The antiviral potential of algal-derived macromolecules


A diverse range of molecules with anticancer, antiviral, and antibiotic activities has been identified and isolated from algal species. Such metabolites could address unmet clinical needs and be used to fight human diseases. Further, the natural compounds derived from algae present several advantages in terms of sustainable supply, low cytotoxicity and low cost. Seaweeds represent one of the richest known sources of natural antivirals, as well as a significant source of other bioactive compounds. Increasing evidence has demonstrated that algae comprise a vast untapped reservoir of pharmaceutical potential with many underexplored species and underexploited drug candidates, which may be derived from these ‘plants of the sea’.

In recent decades, new therapeutic lead compounds including polysaccharides, lectins, terpenes, alkaloids, carotenoids, and sterols, with a broad spectrum of antiviral activities, have been isolated from marine macro- and micro-algae. The current high volume of research studies exploring the antiviral potency of seaweeds epitomises the increased interest in this field. This review focuses on bioactive marine macromolecules with antiviral activities which may serve as a starting point for enhanced knowledge and a stimulus for wider research in this field. The review also seeks to improve the understanding of the antiviral mechanisms and complex structures of algal-derived macromolecules. Since the purification of such structurally complex and frequently heterogeneous extracts and molecular classes remain fraught with difficulty, efforts to decipher the structure and composition of these macromolecules would offer enhanced possibilities for future scientific and pharmaceutical advances.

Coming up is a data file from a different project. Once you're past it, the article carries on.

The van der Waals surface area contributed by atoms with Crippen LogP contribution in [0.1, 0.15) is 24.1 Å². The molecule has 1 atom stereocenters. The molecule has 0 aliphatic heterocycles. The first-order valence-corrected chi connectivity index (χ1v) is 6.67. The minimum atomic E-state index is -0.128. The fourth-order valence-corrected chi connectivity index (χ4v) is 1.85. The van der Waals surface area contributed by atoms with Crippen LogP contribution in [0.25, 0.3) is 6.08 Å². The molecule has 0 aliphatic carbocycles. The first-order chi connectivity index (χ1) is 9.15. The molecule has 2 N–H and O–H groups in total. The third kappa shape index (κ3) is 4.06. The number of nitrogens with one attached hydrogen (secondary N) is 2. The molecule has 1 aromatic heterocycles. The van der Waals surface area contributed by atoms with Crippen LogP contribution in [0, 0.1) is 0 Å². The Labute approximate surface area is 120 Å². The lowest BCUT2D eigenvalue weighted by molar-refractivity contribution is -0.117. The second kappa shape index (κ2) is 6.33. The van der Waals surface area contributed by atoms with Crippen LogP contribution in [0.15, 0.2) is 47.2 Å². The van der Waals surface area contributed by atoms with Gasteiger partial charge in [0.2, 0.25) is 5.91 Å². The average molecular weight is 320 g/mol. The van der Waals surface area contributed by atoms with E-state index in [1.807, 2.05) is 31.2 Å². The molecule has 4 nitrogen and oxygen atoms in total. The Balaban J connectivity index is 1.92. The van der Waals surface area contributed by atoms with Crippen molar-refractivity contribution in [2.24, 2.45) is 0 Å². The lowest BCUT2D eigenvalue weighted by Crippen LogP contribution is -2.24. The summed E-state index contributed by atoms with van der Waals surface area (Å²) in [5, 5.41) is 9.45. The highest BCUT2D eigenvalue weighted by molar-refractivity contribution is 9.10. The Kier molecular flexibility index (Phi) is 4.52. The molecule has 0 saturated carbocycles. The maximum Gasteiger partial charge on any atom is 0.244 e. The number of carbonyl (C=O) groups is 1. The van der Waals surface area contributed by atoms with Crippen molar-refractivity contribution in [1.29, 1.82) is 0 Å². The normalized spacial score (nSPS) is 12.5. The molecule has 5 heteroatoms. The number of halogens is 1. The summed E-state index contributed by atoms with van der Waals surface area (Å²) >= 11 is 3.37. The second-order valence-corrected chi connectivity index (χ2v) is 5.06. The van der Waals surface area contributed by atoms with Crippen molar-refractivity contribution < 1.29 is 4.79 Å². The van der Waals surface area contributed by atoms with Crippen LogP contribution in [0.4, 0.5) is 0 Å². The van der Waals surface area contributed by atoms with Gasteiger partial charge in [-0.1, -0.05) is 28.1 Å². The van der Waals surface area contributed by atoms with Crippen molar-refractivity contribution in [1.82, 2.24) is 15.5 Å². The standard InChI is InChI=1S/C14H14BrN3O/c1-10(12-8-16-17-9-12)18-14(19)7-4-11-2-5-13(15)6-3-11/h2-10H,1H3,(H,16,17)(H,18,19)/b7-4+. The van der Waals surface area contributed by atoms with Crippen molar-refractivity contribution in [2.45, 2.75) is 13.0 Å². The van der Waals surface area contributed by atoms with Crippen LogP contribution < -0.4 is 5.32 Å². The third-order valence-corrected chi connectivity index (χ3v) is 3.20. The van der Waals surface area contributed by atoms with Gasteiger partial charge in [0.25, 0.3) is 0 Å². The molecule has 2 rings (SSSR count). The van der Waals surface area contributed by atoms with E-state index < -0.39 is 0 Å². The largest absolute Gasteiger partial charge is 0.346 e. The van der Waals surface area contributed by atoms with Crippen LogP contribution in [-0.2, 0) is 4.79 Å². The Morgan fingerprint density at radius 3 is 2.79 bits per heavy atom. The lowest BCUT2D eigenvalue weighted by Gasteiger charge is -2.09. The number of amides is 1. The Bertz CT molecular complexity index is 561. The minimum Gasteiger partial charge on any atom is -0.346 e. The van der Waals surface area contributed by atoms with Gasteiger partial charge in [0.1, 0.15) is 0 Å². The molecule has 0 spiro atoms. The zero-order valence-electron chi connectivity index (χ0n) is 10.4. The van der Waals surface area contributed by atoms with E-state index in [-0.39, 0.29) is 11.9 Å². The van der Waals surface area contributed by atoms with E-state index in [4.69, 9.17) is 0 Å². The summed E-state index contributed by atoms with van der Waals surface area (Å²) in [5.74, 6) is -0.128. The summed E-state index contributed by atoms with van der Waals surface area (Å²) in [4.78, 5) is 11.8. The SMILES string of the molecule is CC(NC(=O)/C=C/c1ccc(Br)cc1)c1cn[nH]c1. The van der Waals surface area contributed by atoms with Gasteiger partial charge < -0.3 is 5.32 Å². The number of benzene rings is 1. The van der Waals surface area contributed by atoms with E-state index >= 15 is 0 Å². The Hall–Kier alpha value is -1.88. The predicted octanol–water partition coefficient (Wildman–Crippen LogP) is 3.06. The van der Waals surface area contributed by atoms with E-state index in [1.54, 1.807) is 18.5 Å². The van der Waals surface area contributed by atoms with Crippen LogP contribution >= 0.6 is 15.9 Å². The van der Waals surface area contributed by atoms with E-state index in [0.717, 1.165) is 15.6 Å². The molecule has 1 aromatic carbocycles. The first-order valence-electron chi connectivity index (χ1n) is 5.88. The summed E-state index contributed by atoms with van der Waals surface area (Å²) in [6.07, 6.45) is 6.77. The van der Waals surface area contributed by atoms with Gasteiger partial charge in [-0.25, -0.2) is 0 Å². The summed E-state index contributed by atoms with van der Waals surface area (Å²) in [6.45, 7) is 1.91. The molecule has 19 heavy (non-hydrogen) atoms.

Read full text: J. Liu, I. Obaidi, S. Nagar, G. Scalabrino, H. Sheridan, The antiviral potential of algal-derived macromolecules, Current Research in Biotechnology, Volume 3, 2021, Pages 120-134,